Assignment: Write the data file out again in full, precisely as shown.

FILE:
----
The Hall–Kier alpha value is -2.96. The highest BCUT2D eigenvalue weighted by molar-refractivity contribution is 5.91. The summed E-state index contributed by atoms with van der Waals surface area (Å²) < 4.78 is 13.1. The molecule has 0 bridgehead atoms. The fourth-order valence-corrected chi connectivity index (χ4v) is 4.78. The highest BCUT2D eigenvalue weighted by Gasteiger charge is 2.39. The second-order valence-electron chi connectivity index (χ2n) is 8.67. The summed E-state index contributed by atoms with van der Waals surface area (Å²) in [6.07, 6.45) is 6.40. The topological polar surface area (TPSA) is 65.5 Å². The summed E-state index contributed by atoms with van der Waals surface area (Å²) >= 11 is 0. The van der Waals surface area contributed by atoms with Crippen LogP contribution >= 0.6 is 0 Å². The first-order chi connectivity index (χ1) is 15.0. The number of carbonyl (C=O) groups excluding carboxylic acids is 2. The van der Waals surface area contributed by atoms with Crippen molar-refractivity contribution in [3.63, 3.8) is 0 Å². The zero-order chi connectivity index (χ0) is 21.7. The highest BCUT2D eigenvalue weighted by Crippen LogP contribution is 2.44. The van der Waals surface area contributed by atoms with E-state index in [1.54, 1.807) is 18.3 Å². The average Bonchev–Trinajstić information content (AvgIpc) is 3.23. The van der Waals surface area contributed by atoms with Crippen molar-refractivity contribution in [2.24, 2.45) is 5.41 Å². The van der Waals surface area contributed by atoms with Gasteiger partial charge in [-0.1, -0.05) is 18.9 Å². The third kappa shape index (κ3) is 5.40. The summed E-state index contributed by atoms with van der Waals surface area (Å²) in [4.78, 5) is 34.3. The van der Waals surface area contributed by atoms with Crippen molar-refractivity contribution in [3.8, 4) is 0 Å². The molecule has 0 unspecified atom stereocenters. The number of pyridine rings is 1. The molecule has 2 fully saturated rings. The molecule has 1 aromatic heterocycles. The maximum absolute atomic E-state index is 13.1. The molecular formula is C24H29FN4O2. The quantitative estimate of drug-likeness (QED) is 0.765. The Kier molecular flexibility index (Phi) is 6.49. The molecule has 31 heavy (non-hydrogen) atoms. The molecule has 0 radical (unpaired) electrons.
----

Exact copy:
The Hall–Kier alpha value is -2.96. The highest BCUT2D eigenvalue weighted by molar-refractivity contribution is 5.91. The summed E-state index contributed by atoms with van der Waals surface area (Å²) < 4.78 is 13.1. The molecule has 0 bridgehead atoms. The fourth-order valence-corrected chi connectivity index (χ4v) is 4.78. The highest BCUT2D eigenvalue weighted by Gasteiger charge is 2.39. The second-order valence-electron chi connectivity index (χ2n) is 8.67. The summed E-state index contributed by atoms with van der Waals surface area (Å²) in [6.07, 6.45) is 6.40. The topological polar surface area (TPSA) is 65.5 Å². The summed E-state index contributed by atoms with van der Waals surface area (Å²) >= 11 is 0. The van der Waals surface area contributed by atoms with Crippen LogP contribution >= 0.6 is 0 Å². The first-order chi connectivity index (χ1) is 15.0. The number of carbonyl (C=O) groups excluding carboxylic acids is 2. The van der Waals surface area contributed by atoms with Crippen molar-refractivity contribution in [3.63, 3.8) is 0 Å². The zero-order chi connectivity index (χ0) is 21.7. The highest BCUT2D eigenvalue weighted by Crippen LogP contribution is 2.44. The van der Waals surface area contributed by atoms with E-state index in [1.54, 1.807) is 18.3 Å². The average Bonchev–Trinajstić information content (AvgIpc) is 3.23. The van der Waals surface area contributed by atoms with Crippen molar-refractivity contribution in [2.24, 2.45) is 5.41 Å². The van der Waals surface area contributed by atoms with Gasteiger partial charge in [-0.1, -0.05) is 18.9 Å². The third kappa shape index (κ3) is 5.40. The summed E-state index contributed by atoms with van der Waals surface area (Å²) in [4.78, 5) is 34.3. The van der Waals surface area contributed by atoms with Crippen molar-refractivity contribution in [3.8, 4) is 0 Å². The molecule has 0 unspecified atom stereocenters. The number of pyridine rings is 1. The molecule has 2 fully saturated rings. The molecule has 1 aromatic heterocycles. The maximum absolute atomic E-state index is 13.1. The molecular formula is C24H29FN4O2. The quantitative estimate of drug-likeness (QED) is 0.765. The Kier molecular flexibility index (Phi) is 6.49. The molecule has 31 heavy (non-hydrogen) atoms. The molecule has 0 radical (unpaired) electrons.